The House Church and Its Relevance for Starting New Churches

Note: Over the next number of Mondays, I am posting portions of my doctoral dissertation which I wrote in 1995 and 1996. Much of the material is still relevant for the missio Dei today.  The focus of my dissertation was the house church and its relevance for starting churches in the Greater Toronto Area.  The subject of the house church is presented from a theological, exegetical, historical, missiological and social science perspective. 

 

The House Church in the Ancient Mediterranean World

A survey of Jesus’ ministry, Acts[1], and the epistles and other church writings[2] reveals Christianity spread, principally and normally, though not exclusively, through the conversion of households (oikos) and the planting of house churches in urban centers.  The spread of Christianity was rapid. Some historians claim that by A.D. 250 Asia Minor was 60% Christian and the congregations in Rome numbered 30-50,000. North Africa counted hundreds of small-town congregations.   In Evangelization of the Roman Empire, Hinson (pp. 23-24) gives a number of factors for the triumphant rise of Christianity: a. There was a giant spiritual vacuum that needed to be filled in the Roman Empire due to the failure of the old state cultus, the philosophies, and the mystery religions failure to fill that vacuum. b. Christianity’s survival was partially due to pagan ignorance of and indifference towards it.  c. Constantine’s conversion gave Christianity a massive boast.  Wayne Meeks, in The First Urban Christians: The Social World of the Apostle Paul (p. 16), observes that Christianity triumphed because it won the cities.  The cities of the Graeco-Roman world were where new novelties were sought, tried, and tested and many urbanites were ready to try Christianity.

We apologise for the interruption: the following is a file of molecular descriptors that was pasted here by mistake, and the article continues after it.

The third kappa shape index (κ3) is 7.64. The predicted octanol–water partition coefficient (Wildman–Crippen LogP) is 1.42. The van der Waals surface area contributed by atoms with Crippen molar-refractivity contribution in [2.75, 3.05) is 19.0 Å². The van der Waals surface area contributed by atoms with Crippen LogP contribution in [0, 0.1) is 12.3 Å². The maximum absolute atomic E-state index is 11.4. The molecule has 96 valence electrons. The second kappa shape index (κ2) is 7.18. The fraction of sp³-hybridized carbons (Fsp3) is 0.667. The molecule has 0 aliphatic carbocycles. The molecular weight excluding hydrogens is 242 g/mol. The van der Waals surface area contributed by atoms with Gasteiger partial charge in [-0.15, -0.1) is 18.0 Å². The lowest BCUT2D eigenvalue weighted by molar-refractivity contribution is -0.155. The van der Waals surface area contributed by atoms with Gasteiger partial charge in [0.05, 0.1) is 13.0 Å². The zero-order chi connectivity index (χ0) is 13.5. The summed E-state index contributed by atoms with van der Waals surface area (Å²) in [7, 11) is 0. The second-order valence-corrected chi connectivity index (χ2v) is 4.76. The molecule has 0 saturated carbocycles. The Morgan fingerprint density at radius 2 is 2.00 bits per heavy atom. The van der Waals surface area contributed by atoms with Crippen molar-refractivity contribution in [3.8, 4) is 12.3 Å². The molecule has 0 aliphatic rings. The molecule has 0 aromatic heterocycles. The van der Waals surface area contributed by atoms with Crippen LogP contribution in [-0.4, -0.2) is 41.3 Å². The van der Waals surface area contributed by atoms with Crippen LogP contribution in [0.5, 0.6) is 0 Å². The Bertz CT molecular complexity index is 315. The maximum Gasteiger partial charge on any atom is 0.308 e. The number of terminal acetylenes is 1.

Until approximately A.D. 250 Christians gathered in homes or in renovated houses (domus ecclesiae) to study the word of God, to partake of the Lord’s Body and Blood, to pray, and to evangelize the community. Guy, in Pilgrimage Toward the House Church, ( pp. 116-117) lists five conditions that made house churches a viable option for early Christianity: 1. The total family was involved in hearing and responding in the home setting of the church. 2. Their emphasis was almost entirely on people. 3. Space, such as it was, was immediately available. 4. The role of the father as teacher-priest was preserved and enhanced (Deut 6). 5. Times of instruction, discussion, and prayer were more likely to be shared more often, and by more people, than could have been the case if services were conducted in some distant building.

Next Week: Jesus and the Oikos.



[1] Acts 1:12-14; 2:1; 44-47; 4:23-31; 5:42; 8:3; 10:44-48; 12:12-16; 16:31-34; 20:7-12; Rom 16:3-5, 14-15, 23; 1 Cor 11:17-22; 16:19; Col 4:15; Philem 1-2; 2 John 10.

[2] Didache 14:1-2; Passio sancti Justini et socii 3:1-4; The Acts of Peter 7-8, 19-20; The Acts of Paul 5, 7; The Acts of Thomas 131-133;  The Pseudo-Clementines 71:1; Tertullian, De fuga in persecutione 14:1; The Apostolic Tradition 16:1-2; Origen, De oration 31:4-6; Eusebius, Historica Ecclesiastica VII 15:3-4; 30:18-19; VIII 1:5, 9; X:3:1)

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